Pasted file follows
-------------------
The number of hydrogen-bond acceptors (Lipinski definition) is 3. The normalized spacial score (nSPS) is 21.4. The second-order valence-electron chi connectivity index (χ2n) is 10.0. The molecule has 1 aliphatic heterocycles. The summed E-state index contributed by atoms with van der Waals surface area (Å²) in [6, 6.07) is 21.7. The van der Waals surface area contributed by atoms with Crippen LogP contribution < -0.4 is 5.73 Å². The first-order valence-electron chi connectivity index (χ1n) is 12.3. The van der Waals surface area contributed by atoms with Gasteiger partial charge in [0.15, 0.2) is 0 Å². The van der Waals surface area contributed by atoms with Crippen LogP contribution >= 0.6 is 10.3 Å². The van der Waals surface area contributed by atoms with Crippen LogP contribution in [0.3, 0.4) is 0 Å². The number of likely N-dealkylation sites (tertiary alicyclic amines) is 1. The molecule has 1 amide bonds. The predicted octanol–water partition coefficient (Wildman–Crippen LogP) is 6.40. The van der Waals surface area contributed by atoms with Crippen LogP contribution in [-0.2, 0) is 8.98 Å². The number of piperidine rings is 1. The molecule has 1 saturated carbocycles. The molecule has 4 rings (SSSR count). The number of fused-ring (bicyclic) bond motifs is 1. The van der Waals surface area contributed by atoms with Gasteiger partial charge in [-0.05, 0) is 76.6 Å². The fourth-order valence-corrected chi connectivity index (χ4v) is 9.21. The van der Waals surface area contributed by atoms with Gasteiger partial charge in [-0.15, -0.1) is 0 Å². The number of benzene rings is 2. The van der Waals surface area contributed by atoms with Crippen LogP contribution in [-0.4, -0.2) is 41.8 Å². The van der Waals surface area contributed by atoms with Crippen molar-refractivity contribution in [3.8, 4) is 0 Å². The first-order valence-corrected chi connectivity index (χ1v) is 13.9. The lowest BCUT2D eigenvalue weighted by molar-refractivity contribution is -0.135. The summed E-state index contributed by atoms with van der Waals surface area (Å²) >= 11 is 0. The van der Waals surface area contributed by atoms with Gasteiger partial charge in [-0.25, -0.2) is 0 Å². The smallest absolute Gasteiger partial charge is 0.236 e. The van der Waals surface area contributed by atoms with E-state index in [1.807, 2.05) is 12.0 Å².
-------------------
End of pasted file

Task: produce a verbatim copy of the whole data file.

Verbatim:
The number of hydrogen-bond acceptors (Lipinski definition) is 3. The normalized spacial score (nSPS) is 21.4. The second-order valence-electron chi connectivity index (χ2n) is 10.0. The molecule has 1 aliphatic heterocycles. The summed E-state index contributed by atoms with van der Waals surface area (Å²) in [6, 6.07) is 21.7. The van der Waals surface area contributed by atoms with Crippen LogP contribution < -0.4 is 5.73 Å². The first-order valence-electron chi connectivity index (χ1n) is 12.3. The van der Waals surface area contributed by atoms with Gasteiger partial charge in [0.15, 0.2) is 0 Å². The van der Waals surface area contributed by atoms with Crippen LogP contribution >= 0.6 is 10.3 Å². The van der Waals surface area contributed by atoms with Crippen LogP contribution in [0.3, 0.4) is 0 Å². The number of likely N-dealkylation sites (tertiary alicyclic amines) is 1. The molecule has 1 amide bonds. The predicted octanol–water partition coefficient (Wildman–Crippen LogP) is 6.40. The van der Waals surface area contributed by atoms with Crippen LogP contribution in [-0.2, 0) is 8.98 Å². The number of piperidine rings is 1. The molecule has 1 saturated carbocycles. The molecule has 4 rings (SSSR count). The number of fused-ring (bicyclic) bond motifs is 1. The van der Waals surface area contributed by atoms with Gasteiger partial charge in [-0.05, 0) is 76.6 Å². The fourth-order valence-corrected chi connectivity index (χ4v) is 9.21. The van der Waals surface area contributed by atoms with Gasteiger partial charge in [-0.15, -0.1) is 0 Å². The number of benzene rings is 2. The van der Waals surface area contributed by atoms with Crippen LogP contribution in [-0.4, -0.2) is 41.8 Å². The van der Waals surface area contributed by atoms with Crippen molar-refractivity contribution in [3.8, 4) is 0 Å². The first-order valence-corrected chi connectivity index (χ1v) is 13.9. The lowest BCUT2D eigenvalue weighted by molar-refractivity contribution is -0.135. The summed E-state index contributed by atoms with van der Waals surface area (Å²) >= 11 is 0. The van der Waals surface area contributed by atoms with Gasteiger partial charge in [-0.25, -0.2) is 0 Å². The smallest absolute Gasteiger partial charge is 0.236 e. The van der Waals surface area contributed by atoms with E-state index in [1.807, 2.05) is 12.0 Å².